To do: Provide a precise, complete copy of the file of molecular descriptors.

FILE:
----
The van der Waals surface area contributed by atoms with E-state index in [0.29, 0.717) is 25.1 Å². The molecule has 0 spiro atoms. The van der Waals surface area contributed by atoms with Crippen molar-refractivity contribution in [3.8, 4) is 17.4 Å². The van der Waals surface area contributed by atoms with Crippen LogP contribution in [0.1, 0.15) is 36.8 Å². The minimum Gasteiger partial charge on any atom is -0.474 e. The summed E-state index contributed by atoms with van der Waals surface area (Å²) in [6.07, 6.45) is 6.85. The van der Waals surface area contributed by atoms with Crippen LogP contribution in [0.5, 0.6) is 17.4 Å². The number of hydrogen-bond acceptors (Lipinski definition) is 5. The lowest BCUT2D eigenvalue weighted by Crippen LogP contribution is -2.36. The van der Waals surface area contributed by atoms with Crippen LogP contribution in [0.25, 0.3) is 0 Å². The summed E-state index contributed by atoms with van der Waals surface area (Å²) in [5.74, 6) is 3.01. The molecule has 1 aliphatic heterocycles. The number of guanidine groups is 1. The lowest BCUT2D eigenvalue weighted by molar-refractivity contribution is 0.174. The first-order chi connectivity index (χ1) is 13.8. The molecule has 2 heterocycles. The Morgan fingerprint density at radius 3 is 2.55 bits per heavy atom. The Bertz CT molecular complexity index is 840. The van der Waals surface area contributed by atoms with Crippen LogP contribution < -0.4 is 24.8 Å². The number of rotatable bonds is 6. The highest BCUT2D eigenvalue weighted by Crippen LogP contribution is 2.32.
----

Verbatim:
The van der Waals surface area contributed by atoms with E-state index in [0.29, 0.717) is 25.1 Å². The molecule has 0 spiro atoms. The van der Waals surface area contributed by atoms with Crippen molar-refractivity contribution in [3.8, 4) is 17.4 Å². The van der Waals surface area contributed by atoms with Crippen LogP contribution in [0.1, 0.15) is 36.8 Å². The minimum Gasteiger partial charge on any atom is -0.474 e. The summed E-state index contributed by atoms with van der Waals surface area (Å²) in [6.07, 6.45) is 6.85. The van der Waals surface area contributed by atoms with Crippen LogP contribution in [0.5, 0.6) is 17.4 Å². The number of hydrogen-bond acceptors (Lipinski definition) is 5. The lowest BCUT2D eigenvalue weighted by Crippen LogP contribution is -2.36. The van der Waals surface area contributed by atoms with Crippen LogP contribution in [0.25, 0.3) is 0 Å². The summed E-state index contributed by atoms with van der Waals surface area (Å²) in [5.74, 6) is 3.01. The molecule has 1 aliphatic heterocycles. The number of guanidine groups is 1. The lowest BCUT2D eigenvalue weighted by molar-refractivity contribution is 0.174. The first-order chi connectivity index (χ1) is 13.8. The molecule has 2 heterocycles. The Morgan fingerprint density at radius 3 is 2.55 bits per heavy atom. The Bertz CT molecular complexity index is 840. The van der Waals surface area contributed by atoms with Crippen LogP contribution < -0.4 is 24.8 Å². The number of rotatable bonds is 6. The highest BCUT2D eigenvalue weighted by Crippen LogP contribution is 2.32.